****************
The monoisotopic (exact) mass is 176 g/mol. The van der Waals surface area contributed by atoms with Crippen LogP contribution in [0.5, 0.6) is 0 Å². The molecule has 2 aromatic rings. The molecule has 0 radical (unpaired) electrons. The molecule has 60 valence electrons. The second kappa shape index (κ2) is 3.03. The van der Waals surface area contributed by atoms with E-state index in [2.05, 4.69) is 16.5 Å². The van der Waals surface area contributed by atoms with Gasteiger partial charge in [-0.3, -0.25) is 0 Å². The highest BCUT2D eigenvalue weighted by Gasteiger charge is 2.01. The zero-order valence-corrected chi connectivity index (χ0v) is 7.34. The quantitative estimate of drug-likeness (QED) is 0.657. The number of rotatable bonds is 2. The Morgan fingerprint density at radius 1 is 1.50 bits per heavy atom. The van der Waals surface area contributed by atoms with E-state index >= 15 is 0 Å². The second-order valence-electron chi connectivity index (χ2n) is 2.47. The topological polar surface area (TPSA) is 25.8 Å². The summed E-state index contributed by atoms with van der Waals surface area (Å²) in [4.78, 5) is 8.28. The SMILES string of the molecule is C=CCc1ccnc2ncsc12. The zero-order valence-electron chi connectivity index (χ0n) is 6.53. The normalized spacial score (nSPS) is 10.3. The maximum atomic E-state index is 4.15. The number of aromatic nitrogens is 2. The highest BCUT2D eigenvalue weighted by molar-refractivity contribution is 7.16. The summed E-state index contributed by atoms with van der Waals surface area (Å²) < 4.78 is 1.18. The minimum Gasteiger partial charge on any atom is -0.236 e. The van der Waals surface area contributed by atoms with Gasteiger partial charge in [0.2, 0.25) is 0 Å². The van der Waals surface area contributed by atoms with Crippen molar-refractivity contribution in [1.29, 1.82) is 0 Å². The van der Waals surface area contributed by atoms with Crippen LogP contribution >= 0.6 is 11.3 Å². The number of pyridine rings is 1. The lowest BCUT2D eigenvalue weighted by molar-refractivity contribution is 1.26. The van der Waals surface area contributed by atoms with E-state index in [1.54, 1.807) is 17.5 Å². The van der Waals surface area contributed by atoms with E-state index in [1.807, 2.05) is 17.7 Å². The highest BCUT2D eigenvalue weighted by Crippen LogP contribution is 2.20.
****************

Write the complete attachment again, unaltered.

The monoisotopic (exact) mass is 176 g/mol. The van der Waals surface area contributed by atoms with Crippen LogP contribution in [0.5, 0.6) is 0 Å². The molecule has 2 aromatic rings. The molecule has 0 radical (unpaired) electrons. The molecule has 60 valence electrons. The second kappa shape index (κ2) is 3.03. The van der Waals surface area contributed by atoms with E-state index in [2.05, 4.69) is 16.5 Å². The van der Waals surface area contributed by atoms with Gasteiger partial charge in [-0.3, -0.25) is 0 Å². The highest BCUT2D eigenvalue weighted by Gasteiger charge is 2.01. The zero-order valence-corrected chi connectivity index (χ0v) is 7.34. The quantitative estimate of drug-likeness (QED) is 0.657. The number of rotatable bonds is 2. The Morgan fingerprint density at radius 1 is 1.50 bits per heavy atom. The van der Waals surface area contributed by atoms with E-state index >= 15 is 0 Å². The second-order valence-electron chi connectivity index (χ2n) is 2.47. The topological polar surface area (TPSA) is 25.8 Å². The summed E-state index contributed by atoms with van der Waals surface area (Å²) in [4.78, 5) is 8.28. The SMILES string of the molecule is C=CCc1ccnc2ncsc12. The zero-order valence-electron chi connectivity index (χ0n) is 6.53. The normalized spacial score (nSPS) is 10.3. The maximum atomic E-state index is 4.15. The number of aromatic nitrogens is 2. The highest BCUT2D eigenvalue weighted by molar-refractivity contribution is 7.16. The summed E-state index contributed by atoms with van der Waals surface area (Å²) < 4.78 is 1.18. The minimum Gasteiger partial charge on any atom is -0.236 e. The van der Waals surface area contributed by atoms with Gasteiger partial charge in [0.2, 0.25) is 0 Å². The van der Waals surface area contributed by atoms with Crippen molar-refractivity contribution in [1.29, 1.82) is 0 Å². The van der Waals surface area contributed by atoms with Crippen LogP contribution >= 0.6 is 11.3 Å². The number of pyridine rings is 1. The lowest BCUT2D eigenvalue weighted by molar-refractivity contribution is 1.26. The van der Waals surface area contributed by atoms with E-state index in [1.54, 1.807) is 17.5 Å². The van der Waals surface area contributed by atoms with E-state index in [1.807, 2.05) is 17.7 Å². The highest BCUT2D eigenvalue weighted by Crippen LogP contribution is 2.20.